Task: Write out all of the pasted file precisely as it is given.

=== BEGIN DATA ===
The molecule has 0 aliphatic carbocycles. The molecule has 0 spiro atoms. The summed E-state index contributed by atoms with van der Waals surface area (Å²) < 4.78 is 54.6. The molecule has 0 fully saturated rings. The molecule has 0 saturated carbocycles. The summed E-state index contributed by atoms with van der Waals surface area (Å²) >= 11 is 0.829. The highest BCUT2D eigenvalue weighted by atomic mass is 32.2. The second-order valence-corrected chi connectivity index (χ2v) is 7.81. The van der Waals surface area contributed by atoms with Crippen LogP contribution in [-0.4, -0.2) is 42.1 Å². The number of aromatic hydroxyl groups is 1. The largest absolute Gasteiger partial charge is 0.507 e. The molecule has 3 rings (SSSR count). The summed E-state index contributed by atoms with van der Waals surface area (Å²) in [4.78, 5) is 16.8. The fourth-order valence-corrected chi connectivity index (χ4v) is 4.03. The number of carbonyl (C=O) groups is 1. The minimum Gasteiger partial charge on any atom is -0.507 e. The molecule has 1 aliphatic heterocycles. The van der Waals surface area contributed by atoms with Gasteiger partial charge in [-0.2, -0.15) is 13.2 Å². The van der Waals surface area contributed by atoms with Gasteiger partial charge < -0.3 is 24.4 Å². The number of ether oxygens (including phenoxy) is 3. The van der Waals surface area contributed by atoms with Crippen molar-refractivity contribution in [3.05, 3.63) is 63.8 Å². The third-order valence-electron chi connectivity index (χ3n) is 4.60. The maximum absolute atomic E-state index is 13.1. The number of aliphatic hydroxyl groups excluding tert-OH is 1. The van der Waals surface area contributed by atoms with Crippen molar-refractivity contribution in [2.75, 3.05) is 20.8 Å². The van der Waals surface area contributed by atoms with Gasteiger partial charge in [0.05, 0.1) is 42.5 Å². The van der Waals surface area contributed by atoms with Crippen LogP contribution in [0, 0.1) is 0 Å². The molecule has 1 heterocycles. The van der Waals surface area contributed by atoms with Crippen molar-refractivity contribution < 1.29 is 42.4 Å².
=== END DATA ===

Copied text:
The molecule has 0 aliphatic carbocycles. The molecule has 0 spiro atoms. The summed E-state index contributed by atoms with van der Waals surface area (Å²) < 4.78 is 54.6. The molecule has 0 fully saturated rings. The molecule has 0 saturated carbocycles. The summed E-state index contributed by atoms with van der Waals surface area (Å²) >= 11 is 0.829. The highest BCUT2D eigenvalue weighted by atomic mass is 32.2. The second-order valence-corrected chi connectivity index (χ2v) is 7.81. The van der Waals surface area contributed by atoms with Crippen LogP contribution in [-0.4, -0.2) is 42.1 Å². The number of aromatic hydroxyl groups is 1. The largest absolute Gasteiger partial charge is 0.507 e. The molecule has 3 rings (SSSR count). The summed E-state index contributed by atoms with van der Waals surface area (Å²) in [4.78, 5) is 16.8. The fourth-order valence-corrected chi connectivity index (χ4v) is 4.03. The number of carbonyl (C=O) groups is 1. The minimum Gasteiger partial charge on any atom is -0.507 e. The molecule has 1 aliphatic heterocycles. The van der Waals surface area contributed by atoms with Gasteiger partial charge in [-0.2, -0.15) is 13.2 Å². The van der Waals surface area contributed by atoms with Gasteiger partial charge < -0.3 is 24.4 Å². The number of ether oxygens (including phenoxy) is 3. The van der Waals surface area contributed by atoms with Crippen molar-refractivity contribution in [3.05, 3.63) is 63.8 Å². The third-order valence-electron chi connectivity index (χ3n) is 4.60. The maximum absolute atomic E-state index is 13.1. The number of aliphatic hydroxyl groups excluding tert-OH is 1. The van der Waals surface area contributed by atoms with Crippen molar-refractivity contribution in [2.75, 3.05) is 20.8 Å². The van der Waals surface area contributed by atoms with Gasteiger partial charge in [0.05, 0.1) is 42.5 Å². The van der Waals surface area contributed by atoms with Crippen LogP contribution in [0, 0.1) is 0 Å². The molecule has 1 heterocycles. The van der Waals surface area contributed by atoms with Crippen molar-refractivity contribution < 1.29 is 42.4 Å².